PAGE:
Properties 2000" ("PP2000") initiative to address claimed code enforcement and occupant behavior

issues. PP2000's main emphasis was for City inspectors to work together with low-income landlords

to address the claimed problem properties. According to code inspectors working in the PP2000

program, the program was a success not only in reducing the complaints against problem properties

but also in addressing the concerns of City officials, neighbors, tenants and landlords.

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46. Sometime during 2001 or early 2002, Defendant's officials and employees eliminated

the PP2000 program and thereafter implemented a confrontational, heavy-handed approach to low-

income landlords including claimed owners and tenants of "problem properties".

47. In March 2002 Defendant released a Chronic Problem Properties Report that detailed

the City's prior experience with "problem properties". The Report acknowledged that City policy,

custom and practice applied to "some" problem properties included a knowing and intentional lack of

published or documented standards for selectively targeting a property for increased code

enforcement as a "problem property".

48. The City's March 2002 Report reviewed how multiple city agencies, including fire,

police, housing, and animal control, could target enforcement to accomplish the goals of gaining

access to interiors ofhomes for inspections, so as to force ownership changes on landlords who did

not meet the admittedly undocumented standards.

49. The March 2002 Report made much to do about the excessive costs to the City from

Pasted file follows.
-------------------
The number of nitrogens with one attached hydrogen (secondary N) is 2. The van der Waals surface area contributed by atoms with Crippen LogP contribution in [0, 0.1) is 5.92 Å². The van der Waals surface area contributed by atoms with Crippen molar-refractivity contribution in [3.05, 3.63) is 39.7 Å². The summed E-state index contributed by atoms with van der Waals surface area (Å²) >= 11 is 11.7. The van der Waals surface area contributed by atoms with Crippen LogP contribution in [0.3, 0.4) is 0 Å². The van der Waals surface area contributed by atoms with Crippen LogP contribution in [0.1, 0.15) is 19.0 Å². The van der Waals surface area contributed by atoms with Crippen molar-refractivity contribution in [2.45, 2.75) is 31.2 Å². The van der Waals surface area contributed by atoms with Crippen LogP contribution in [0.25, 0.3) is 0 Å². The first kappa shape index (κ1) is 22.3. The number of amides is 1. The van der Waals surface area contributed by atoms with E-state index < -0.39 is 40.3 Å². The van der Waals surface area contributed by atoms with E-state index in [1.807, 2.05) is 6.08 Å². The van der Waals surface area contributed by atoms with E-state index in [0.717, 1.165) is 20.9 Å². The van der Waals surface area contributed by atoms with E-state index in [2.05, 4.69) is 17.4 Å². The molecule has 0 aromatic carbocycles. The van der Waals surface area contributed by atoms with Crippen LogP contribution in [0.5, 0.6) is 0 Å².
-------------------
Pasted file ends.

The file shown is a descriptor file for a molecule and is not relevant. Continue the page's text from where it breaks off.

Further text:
the privately owned low-income rental properties the City described as "problem properties," due to

tenant behavior issues and code enforcement issues related to the physical condition of those

properties. However, in conducting its study and issuing its Report, City officials and employees

purposely failed to account for the significant costs the City had incurred and was continuing to incur

from the residential rental operations of the largest landlord in the low-income rental market, its

sister government agency, PHA.

50. The City's March 2002 Report surprisingly failed to even mention the existence ofthe

PHA, with its over 440 million dollar rental portfolio and 4400 rental units. PHA's rental portfolio

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consisted of over 400 single family home scattered across the City, clustered duplexes, 16 hi-rise

rental buildings and four family developments consisting of town homes.

5!. PHA and the City have long standing agreements and contracts between them

concerning a wide variety of concerns to both PHA and the City, including a special policing